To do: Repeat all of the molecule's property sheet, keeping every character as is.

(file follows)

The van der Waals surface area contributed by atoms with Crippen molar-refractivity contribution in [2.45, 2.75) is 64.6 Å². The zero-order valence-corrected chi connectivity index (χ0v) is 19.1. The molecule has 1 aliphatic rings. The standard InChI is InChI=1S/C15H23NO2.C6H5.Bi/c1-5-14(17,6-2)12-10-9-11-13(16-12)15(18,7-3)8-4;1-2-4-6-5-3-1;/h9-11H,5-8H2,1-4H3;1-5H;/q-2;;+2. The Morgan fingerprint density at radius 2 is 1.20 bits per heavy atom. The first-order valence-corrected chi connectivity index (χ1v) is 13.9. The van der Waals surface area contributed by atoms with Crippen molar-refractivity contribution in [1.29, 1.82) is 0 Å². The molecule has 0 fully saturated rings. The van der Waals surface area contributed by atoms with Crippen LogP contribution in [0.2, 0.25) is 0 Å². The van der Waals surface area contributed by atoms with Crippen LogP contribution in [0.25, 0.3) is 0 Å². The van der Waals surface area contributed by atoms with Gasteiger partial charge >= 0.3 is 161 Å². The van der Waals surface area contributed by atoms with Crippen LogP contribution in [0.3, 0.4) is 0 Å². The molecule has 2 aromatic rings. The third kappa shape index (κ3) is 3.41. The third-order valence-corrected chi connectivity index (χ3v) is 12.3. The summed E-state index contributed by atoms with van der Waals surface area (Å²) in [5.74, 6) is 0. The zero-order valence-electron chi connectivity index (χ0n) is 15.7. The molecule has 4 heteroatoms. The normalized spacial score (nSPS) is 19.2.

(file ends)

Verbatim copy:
The van der Waals surface area contributed by atoms with Crippen molar-refractivity contribution in [2.45, 2.75) is 64.6 Å². The zero-order valence-corrected chi connectivity index (χ0v) is 19.1. The molecule has 1 aliphatic rings. The standard InChI is InChI=1S/C15H23NO2.C6H5.Bi/c1-5-14(17,6-2)12-10-9-11-13(16-12)15(18,7-3)8-4;1-2-4-6-5-3-1;/h9-11H,5-8H2,1-4H3;1-5H;/q-2;;+2. The Morgan fingerprint density at radius 2 is 1.20 bits per heavy atom. The first-order valence-corrected chi connectivity index (χ1v) is 13.9. The van der Waals surface area contributed by atoms with Crippen molar-refractivity contribution in [1.29, 1.82) is 0 Å². The molecule has 0 fully saturated rings. The van der Waals surface area contributed by atoms with Crippen LogP contribution in [0.2, 0.25) is 0 Å². The van der Waals surface area contributed by atoms with Crippen LogP contribution in [0.25, 0.3) is 0 Å². The van der Waals surface area contributed by atoms with Gasteiger partial charge >= 0.3 is 161 Å². The van der Waals surface area contributed by atoms with Crippen LogP contribution in [0.3, 0.4) is 0 Å². The molecule has 2 aromatic rings. The third kappa shape index (κ3) is 3.41. The third-order valence-corrected chi connectivity index (χ3v) is 12.3. The summed E-state index contributed by atoms with van der Waals surface area (Å²) in [5.74, 6) is 0. The zero-order valence-electron chi connectivity index (χ0n) is 15.7. The molecule has 4 heteroatoms. The normalized spacial score (nSPS) is 19.2.